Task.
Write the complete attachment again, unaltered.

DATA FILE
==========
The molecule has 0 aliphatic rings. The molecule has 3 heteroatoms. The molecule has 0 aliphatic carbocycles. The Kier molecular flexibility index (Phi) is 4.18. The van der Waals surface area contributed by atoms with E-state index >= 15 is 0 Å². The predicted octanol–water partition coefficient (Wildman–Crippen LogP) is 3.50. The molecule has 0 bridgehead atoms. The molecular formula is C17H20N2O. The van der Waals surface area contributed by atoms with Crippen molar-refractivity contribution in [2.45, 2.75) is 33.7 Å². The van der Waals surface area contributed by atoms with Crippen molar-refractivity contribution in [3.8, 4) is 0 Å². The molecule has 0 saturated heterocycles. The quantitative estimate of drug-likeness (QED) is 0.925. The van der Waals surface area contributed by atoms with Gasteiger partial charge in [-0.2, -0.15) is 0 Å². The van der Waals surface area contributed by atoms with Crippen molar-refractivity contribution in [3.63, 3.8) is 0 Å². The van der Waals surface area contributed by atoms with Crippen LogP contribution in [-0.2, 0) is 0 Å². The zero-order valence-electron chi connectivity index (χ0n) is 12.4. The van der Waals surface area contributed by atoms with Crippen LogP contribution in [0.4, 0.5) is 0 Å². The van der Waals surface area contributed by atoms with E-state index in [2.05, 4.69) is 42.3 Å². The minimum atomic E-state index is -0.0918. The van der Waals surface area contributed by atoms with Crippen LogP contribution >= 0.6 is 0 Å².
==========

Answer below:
The molecule has 0 aliphatic rings. The molecule has 3 heteroatoms. The molecule has 0 aliphatic carbocycles. The Kier molecular flexibility index (Phi) is 4.18. The van der Waals surface area contributed by atoms with E-state index >= 15 is 0 Å². The predicted octanol–water partition coefficient (Wildman–Crippen LogP) is 3.50. The molecule has 0 bridgehead atoms. The molecular formula is C17H20N2O. The van der Waals surface area contributed by atoms with Crippen molar-refractivity contribution in [2.45, 2.75) is 33.7 Å². The van der Waals surface area contributed by atoms with Crippen molar-refractivity contribution in [3.8, 4) is 0 Å². The molecule has 0 saturated heterocycles. The quantitative estimate of drug-likeness (QED) is 0.925. The van der Waals surface area contributed by atoms with Gasteiger partial charge in [-0.2, -0.15) is 0 Å². The van der Waals surface area contributed by atoms with Crippen molar-refractivity contribution in [3.63, 3.8) is 0 Å². The van der Waals surface area contributed by atoms with Crippen LogP contribution in [-0.2, 0) is 0 Å². The zero-order valence-electron chi connectivity index (χ0n) is 12.4. The van der Waals surface area contributed by atoms with Crippen LogP contribution in [0.4, 0.5) is 0 Å². The van der Waals surface area contributed by atoms with E-state index in [2.05, 4.69) is 42.3 Å². The minimum atomic E-state index is -0.0918. The van der Waals surface area contributed by atoms with Crippen LogP contribution >= 0.6 is 0 Å².